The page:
The Fifth Circuit recently did precisely that in National Association of Private Fund Managers v. SEC by striking down over 600 pages of SEC regulations, discussed by TLR here. Meanwhile, two Obama-appointed Federal judges in two separate cases canceled President Biden’s student debt-forgiveness plans (by which President Biden had been attempting to emulate President Trump by unConstitutionally ignoring the Appropriations Clause (Article I, Section 9, Clause 7)). The same outcome appears inevitable with respect to President Biden’s attempt to limit immigration via Executive Order, which the Supreme Court previously held conflicts with Congress’s law-making obligation, and a District Court this past Wednesday issued a preliminary injunction enjoining enforcement of the FTC’s proposed non-compete rule. Statism in America is in terminal decline.

The foregoing bevy of decisions makes it clear that Executive Power – and only Executive Power – may be exercised by the Executive Branch, law-making is the sole province of Congress – and not of the President, and neither the Executive Branch nor Congress may exercise Judicial Power. This is the originalist approach to Constitutional law that the Court’s 6-justice majority has re-articulated. As a practical matter, TLR hopes that such judicial inflexibility does not result in adverse consequences or render  21st Century America nonfunctional (in whole or in part) (noting that the Supreme Court has similarly endorsed legal inflexibility in the Perdue Pharma bankruptcy, creating a potentially irreconcilable quandary for all litigants). TLR certainly hopes not, but…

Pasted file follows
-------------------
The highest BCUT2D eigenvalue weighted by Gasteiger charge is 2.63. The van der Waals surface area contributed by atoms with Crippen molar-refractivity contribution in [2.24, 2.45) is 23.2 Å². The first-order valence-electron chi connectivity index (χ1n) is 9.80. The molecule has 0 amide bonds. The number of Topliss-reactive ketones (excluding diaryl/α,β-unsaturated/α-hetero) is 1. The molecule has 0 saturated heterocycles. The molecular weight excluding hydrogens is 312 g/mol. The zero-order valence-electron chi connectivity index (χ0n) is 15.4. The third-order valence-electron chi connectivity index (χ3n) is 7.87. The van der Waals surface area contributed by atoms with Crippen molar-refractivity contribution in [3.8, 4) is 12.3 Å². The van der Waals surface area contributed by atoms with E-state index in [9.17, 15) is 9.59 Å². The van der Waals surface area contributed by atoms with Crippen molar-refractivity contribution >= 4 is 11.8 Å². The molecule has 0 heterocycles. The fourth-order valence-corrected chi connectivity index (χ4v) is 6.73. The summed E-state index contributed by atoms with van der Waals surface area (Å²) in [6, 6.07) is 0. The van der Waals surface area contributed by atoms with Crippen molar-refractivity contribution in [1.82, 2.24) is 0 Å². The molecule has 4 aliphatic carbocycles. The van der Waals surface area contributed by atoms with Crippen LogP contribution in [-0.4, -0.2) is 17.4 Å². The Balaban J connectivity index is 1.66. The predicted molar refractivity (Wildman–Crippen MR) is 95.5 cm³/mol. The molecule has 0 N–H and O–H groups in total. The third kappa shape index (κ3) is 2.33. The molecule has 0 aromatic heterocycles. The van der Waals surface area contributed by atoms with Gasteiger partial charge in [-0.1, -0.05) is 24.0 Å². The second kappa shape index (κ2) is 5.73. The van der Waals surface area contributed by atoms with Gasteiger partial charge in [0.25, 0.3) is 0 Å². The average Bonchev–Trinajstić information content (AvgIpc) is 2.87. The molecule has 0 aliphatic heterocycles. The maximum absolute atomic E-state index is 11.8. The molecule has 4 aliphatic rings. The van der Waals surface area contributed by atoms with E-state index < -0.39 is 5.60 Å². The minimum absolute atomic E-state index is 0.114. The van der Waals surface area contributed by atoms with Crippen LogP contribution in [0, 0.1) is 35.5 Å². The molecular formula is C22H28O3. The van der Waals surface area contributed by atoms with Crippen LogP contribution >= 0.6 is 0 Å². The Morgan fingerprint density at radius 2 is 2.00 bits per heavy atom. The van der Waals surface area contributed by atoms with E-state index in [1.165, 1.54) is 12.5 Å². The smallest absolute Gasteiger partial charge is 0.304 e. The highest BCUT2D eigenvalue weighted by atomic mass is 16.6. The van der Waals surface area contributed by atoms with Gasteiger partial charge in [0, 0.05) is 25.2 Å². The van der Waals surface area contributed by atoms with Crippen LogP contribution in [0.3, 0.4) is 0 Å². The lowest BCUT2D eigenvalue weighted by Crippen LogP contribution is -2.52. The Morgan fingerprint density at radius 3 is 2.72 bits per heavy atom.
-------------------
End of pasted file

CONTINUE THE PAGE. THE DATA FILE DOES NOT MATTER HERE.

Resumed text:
The Court’s rulings effectively eliminate the ability of Congress to engage in flexible lawmaking and of Presidents to issue a broad range of Executive Orders, which recent Presidents (of both Parties) have used to take measures that otherwise are blocked by Congressional gridlock. Enacting appropriate measures requires both acute attention to detail and a desire to compromise which, although cornerstones of American democracy, have been comedic unobtainable. A Congressional disability in passing laws coupled with a Presidential inability to address pressing problems – such as immigration, national security, AI, spending, national health, etc. – invites chaos (while over-empowering America’s judiciary).

The Court’s rulings require Congress to pass laws without delegating law-making too much regulatory authority to government agencies (the “administrative state”), meaning that the interpretation of laws will first reside with regulators…, and ultimately after a period of time with judges. Can the Federal courts, already overloaded, reasonably (and timely) handle the forthcoming flood of administrative actions? How inconsistent will judges be in determining the reasonableness of laws and regulators’ interpretations? These are precisely the concerns that led to the Supreme Court’s 1984 decision in Chevron.

Will the Court’s recent decisions re-clarifying the roles of America’s three branches of government provide the necessary impetus for Congress to reach compromises that reduce increasing chaos? And, if not, how will enhanced Executive and Judicial Branch dysfunction affect Americans and their belief in democracy? We now will see, although both “conservatives” and “liberals” would find it wise to carefully reconsider what they are wishing for.

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Prior TLR commentaries can be found here.

Finally (from a good friend)